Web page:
Cases of Fatal Brain Swelling Virus Triples
A potentially fatal brain swelling virus is spreading in New York at alarming rates.
The Powassan virus is spread by the same deer tick that carries Lyme disease. Powassan, which in some cases has been fatal, attacks the nervous system and can cause dangerous brain swelling.
In 2016, the last year on record, 21 people were diagnosed with the virus across the United States, the CDC recently released. Three died from the virus. In 2015, there were six cases of the Powassan virus.
There is currently no treatment for the virus, which according to the CDC kills around 10 percent of people who become sick. Half are left with permanent neurological problems.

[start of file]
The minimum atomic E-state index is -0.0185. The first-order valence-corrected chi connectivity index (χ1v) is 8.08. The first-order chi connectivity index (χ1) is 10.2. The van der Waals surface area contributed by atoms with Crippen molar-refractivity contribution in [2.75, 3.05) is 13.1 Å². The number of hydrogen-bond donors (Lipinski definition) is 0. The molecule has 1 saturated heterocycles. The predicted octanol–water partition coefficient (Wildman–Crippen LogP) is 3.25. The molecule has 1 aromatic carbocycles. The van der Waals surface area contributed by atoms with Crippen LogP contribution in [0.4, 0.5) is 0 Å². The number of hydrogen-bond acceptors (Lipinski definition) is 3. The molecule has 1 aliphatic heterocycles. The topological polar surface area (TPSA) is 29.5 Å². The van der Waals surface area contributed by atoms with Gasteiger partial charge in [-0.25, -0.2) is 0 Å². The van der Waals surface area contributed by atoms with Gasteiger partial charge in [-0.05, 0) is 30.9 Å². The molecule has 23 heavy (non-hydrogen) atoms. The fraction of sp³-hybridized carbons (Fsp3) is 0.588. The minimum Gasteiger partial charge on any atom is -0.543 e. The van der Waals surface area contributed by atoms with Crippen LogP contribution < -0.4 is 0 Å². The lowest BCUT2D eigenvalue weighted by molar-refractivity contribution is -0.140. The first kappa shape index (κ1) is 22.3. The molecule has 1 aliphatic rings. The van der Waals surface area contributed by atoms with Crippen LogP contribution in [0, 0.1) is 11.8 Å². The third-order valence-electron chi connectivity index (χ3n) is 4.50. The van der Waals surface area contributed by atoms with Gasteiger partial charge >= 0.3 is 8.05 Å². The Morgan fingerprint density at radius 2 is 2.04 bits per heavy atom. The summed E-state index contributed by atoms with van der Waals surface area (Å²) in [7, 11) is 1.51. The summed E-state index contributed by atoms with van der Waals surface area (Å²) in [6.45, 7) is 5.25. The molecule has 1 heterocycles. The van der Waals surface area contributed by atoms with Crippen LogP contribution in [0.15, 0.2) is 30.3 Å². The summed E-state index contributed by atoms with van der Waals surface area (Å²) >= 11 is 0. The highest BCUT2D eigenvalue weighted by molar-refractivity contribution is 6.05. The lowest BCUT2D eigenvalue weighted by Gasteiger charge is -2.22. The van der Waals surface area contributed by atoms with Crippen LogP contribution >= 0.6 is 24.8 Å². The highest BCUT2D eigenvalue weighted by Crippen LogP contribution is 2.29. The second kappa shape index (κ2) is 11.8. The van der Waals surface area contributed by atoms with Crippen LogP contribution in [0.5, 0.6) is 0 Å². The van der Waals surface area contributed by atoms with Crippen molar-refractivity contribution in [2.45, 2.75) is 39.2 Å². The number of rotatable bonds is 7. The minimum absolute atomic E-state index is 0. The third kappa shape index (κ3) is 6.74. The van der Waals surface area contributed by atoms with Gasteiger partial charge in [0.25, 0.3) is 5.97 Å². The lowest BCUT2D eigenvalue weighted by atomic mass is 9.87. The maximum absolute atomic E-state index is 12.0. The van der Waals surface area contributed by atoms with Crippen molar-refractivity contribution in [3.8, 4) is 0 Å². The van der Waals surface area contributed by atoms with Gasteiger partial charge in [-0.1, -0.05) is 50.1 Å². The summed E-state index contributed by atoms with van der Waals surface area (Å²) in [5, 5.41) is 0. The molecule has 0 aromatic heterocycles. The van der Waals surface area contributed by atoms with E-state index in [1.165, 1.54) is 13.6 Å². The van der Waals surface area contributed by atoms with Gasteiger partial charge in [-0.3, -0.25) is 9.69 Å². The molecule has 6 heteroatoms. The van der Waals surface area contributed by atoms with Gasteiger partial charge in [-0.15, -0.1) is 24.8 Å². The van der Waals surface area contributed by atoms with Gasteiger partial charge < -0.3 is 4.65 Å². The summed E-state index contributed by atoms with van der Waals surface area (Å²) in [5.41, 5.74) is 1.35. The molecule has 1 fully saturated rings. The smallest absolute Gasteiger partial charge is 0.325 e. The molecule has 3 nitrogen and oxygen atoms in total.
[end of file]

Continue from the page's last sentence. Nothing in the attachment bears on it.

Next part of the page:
Signs and symptoms of infection can include fever, headache, vomiting, weakness, confusion, seizures and memory loss.
People with severe cases of the virus often need to be hospitalized to receive respiratory support, intravenous fluids, or medications to reduce swelling in the brain, according to the CDC.
The CDC reports from 2007 through 2016, 17 New Yorkers were diagnosed with the virus.
2017 results haven't been released. But, Hudson Valley Post previously reported a New York man died from the virus last summer, while a number of others cases were reported just outside the Hudson Valley. 22 ticks tested positive for the virus from Saratoga Spa State Park, 100 Acre Wood Trail, Saratoga National Historical Park and a private home.
You can reduce your risk of being infected by taking the following precautions:
- Using tick repellents
- Wearing long sleeves and pants
- Avoiding bushy and wooded areas
- Thorough tick checks after spending time outdoors.
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